Why I just left the Catholic Church

With the Archbishop of San Francisco’s announcement on Friday that he was unilaterally barring House Speaker Nancy Pelosi from receiving the sacrament of Holy Communion, I made a decision that had been in the works for a long time.

I no longer consider myself a member of the Catholic Church.

These are painful words for me to write. I spent much of my youth as an altar boy deeply influenced by the priests and nuns I met. I seriously considered becoming a priest at one point, got married in church, saw my children baptized, and watched with pride as they received their first communion. I have attended more Masses and listened to more inspiring homilies over the past 40 plus years than I can begin to count.

But if you are a Catholic, you know how important the sacrament of Holy Communion is to all of us who consider ourselves sinners. It represents the culmination of the Catholic Mass as the consecrated body and blood of Christ. To deny a Catholic this sacrament is to deny him the right to unite with Christ.

The idea that a church leader would weaponize something so precious is not only wrong; it is odious. It betrays the teachings of Pope Francis and the principles by which the Church has operated for more than half a century respecting our rights to follow our conscience on matters of morality. One of the defining statements that came out of the revolutionary Second Vatican Council of the Catholic Church from 1962 to 1965 was the declaration of religious liberty and the decree that “no one shall be compelled to act in a manner contrary to his own beliefs”.

While Archbishop Salvatore Cordileone regularly takes to Twitter to denounce Pelosi and fellow Catholic President Biden for their positions on abortion, he rarely targets politicians on other serious moral issues. I did not see a word from him in the aftermath of the Buffalo Massacre about the political factors that allowed racism, hatred and gun violence to plague our society. Nor do I see him calling for political action to address the scourge of inadequate health care and social welfare services that result in our country having some of the highest maternal and child mortality rates in the advanced world.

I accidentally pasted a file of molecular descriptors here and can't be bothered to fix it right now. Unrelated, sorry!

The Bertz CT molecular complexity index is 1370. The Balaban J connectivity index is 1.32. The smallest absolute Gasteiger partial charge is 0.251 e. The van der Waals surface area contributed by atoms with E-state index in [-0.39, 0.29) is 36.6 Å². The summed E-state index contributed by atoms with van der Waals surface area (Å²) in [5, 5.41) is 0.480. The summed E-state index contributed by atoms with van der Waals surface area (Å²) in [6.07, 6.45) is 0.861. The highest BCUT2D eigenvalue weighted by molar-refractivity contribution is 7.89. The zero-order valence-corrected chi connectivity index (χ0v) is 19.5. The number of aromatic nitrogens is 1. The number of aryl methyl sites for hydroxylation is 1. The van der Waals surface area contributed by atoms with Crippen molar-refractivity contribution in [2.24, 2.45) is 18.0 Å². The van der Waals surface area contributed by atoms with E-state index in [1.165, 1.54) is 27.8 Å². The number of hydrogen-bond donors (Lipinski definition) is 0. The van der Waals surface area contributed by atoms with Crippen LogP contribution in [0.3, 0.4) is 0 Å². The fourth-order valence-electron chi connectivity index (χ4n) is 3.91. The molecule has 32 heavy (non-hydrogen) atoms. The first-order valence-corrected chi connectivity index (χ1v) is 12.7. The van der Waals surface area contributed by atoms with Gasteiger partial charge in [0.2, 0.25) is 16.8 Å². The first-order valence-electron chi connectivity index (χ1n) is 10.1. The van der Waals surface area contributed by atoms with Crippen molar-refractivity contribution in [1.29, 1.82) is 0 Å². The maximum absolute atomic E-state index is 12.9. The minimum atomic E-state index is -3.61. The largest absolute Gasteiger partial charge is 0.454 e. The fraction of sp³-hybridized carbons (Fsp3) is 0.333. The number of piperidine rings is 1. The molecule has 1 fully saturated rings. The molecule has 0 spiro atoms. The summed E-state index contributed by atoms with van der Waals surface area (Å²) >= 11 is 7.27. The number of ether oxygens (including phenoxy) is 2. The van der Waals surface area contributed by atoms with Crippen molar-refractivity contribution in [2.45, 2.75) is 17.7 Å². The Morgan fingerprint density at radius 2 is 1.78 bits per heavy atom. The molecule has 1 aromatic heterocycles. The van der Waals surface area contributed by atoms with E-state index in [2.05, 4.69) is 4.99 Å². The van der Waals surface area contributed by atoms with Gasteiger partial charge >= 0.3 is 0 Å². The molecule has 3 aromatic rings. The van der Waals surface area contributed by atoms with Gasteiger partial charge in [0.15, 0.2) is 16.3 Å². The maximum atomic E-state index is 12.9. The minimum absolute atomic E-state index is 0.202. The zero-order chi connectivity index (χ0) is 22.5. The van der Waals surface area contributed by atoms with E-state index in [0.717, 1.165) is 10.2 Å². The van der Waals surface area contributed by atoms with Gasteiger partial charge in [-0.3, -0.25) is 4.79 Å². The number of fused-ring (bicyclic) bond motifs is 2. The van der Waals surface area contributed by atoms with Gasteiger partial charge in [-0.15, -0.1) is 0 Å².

He apparently had no idea of ​​this country’s disgraceful maternal mortality record until I called him. her attention on Maternal Health Awareness Day. His brief acknowledgment on Twitter came without any calls for action to fix it by the same lawmakers he wants to see outlawed abortion rights.

Many of us hoped that leaders like Cordileone would have had the humility to focus on the moral failings of their own institution in the wake of the child sexual abuse crisis. But in his role as bishop in both San Francisco and formerly in Oakland, Cordileone has regularly been criticized for his lack of transparency and accountability in addressing this horrific church failure that has devastated the lives of countless. children in the bay area. Last month, he joined other California bishops in challenging a California law that gives victims of childhood sexual abuse additional time to file a lawsuit.

I’m tired of the hypocrisy of bishops who denounce pro-choice politicians for failing to legally protect fertilized embryos while saying nothing about those Catholic politicians such as Sen. Marco Rubio, R-Fla., who flout doctrine of the Church regarding the death penalty, are backed by the extremist National Rifle Association and do nothing to protect black grocers from being shot or shot at school children, as has happened again produced in Texas on Tuesday.

While some priests have shamefully denied Holy Communion to pro-choice politicians for many years, Cordileone crossed a red line by blanket banning Pelosi from receiving the sacrament in his home diocese, after he made similar threats. against Biden.

It’s time to say enough about church leaders who try to bully Catholic officials who refuse to do their theological bidding and refuse to put church doctrine ahead of the opinions of the constituents they are elected to represent. .

I don’t agree with Pelosi or her party on every issue, but she is a devout Catholic mother of five who led one of the biggest expansions of health care rights (the Affordable Care Act) in the history of the United States, a law that has saved countless lives and pregnancies. If she is not worthy of Holy Communion, I have no interest in continuing to receive her from this church.

My faith in Christ’s message of love and tolerance is stronger than ever. But I am no longer Catholic.

Craig Lazzeretti is a journalist and permanent resident of the Bay Area. He was editor of the team that won the 2017 Pulitzer Prize for news coverage for the East Bay Times.

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